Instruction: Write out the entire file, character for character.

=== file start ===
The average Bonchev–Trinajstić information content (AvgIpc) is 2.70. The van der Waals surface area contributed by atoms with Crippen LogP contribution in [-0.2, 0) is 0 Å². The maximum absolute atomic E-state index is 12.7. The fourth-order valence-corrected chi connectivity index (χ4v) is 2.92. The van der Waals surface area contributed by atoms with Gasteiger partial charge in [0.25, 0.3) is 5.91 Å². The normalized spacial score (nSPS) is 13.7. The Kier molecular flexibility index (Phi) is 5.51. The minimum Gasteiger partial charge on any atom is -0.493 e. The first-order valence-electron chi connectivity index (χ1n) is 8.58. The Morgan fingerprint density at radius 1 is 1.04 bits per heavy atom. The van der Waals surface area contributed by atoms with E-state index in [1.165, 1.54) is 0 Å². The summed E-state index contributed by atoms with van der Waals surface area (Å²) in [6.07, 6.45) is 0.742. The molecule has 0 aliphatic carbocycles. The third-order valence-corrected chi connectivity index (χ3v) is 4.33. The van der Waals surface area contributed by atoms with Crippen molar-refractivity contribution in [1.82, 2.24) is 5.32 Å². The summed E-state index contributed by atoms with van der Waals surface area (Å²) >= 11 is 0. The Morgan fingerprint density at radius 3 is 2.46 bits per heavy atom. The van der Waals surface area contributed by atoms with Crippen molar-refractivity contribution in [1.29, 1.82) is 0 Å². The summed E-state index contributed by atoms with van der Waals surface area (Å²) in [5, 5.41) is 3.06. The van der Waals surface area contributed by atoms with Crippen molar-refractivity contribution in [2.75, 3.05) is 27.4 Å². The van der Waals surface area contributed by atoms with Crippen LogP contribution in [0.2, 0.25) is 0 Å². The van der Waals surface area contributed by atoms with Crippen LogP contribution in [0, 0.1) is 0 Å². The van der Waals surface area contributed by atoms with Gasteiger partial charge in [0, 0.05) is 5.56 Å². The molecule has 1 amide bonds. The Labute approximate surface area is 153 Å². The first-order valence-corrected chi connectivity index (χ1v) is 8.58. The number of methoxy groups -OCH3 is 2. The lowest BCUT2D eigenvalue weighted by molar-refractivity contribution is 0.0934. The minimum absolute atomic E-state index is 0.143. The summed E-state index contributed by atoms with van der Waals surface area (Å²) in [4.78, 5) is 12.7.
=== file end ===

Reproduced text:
The average Bonchev–Trinajstić information content (AvgIpc) is 2.70. The van der Waals surface area contributed by atoms with Crippen LogP contribution in [-0.2, 0) is 0 Å². The maximum absolute atomic E-state index is 12.7. The fourth-order valence-corrected chi connectivity index (χ4v) is 2.92. The van der Waals surface area contributed by atoms with Gasteiger partial charge in [0.25, 0.3) is 5.91 Å². The normalized spacial score (nSPS) is 13.7. The Kier molecular flexibility index (Phi) is 5.51. The minimum Gasteiger partial charge on any atom is -0.493 e. The first-order valence-electron chi connectivity index (χ1n) is 8.58. The Morgan fingerprint density at radius 1 is 1.04 bits per heavy atom. The van der Waals surface area contributed by atoms with E-state index in [1.165, 1.54) is 0 Å². The summed E-state index contributed by atoms with van der Waals surface area (Å²) in [6.07, 6.45) is 0.742. The molecule has 0 aliphatic carbocycles. The third-order valence-corrected chi connectivity index (χ3v) is 4.33. The van der Waals surface area contributed by atoms with Crippen molar-refractivity contribution in [1.82, 2.24) is 5.32 Å². The summed E-state index contributed by atoms with van der Waals surface area (Å²) >= 11 is 0. The Morgan fingerprint density at radius 3 is 2.46 bits per heavy atom. The van der Waals surface area contributed by atoms with Crippen molar-refractivity contribution in [1.29, 1.82) is 0 Å². The summed E-state index contributed by atoms with van der Waals surface area (Å²) in [5, 5.41) is 3.06. The van der Waals surface area contributed by atoms with Crippen molar-refractivity contribution in [2.75, 3.05) is 27.4 Å². The van der Waals surface area contributed by atoms with Crippen LogP contribution in [0.2, 0.25) is 0 Å². The van der Waals surface area contributed by atoms with Crippen LogP contribution in [0, 0.1) is 0 Å². The van der Waals surface area contributed by atoms with Gasteiger partial charge in [0, 0.05) is 5.56 Å². The molecule has 1 amide bonds. The Labute approximate surface area is 153 Å². The first-order valence-corrected chi connectivity index (χ1v) is 8.58. The number of methoxy groups -OCH3 is 2. The lowest BCUT2D eigenvalue weighted by molar-refractivity contribution is 0.0934. The minimum absolute atomic E-state index is 0.143. The summed E-state index contributed by atoms with van der Waals surface area (Å²) in [4.78, 5) is 12.7.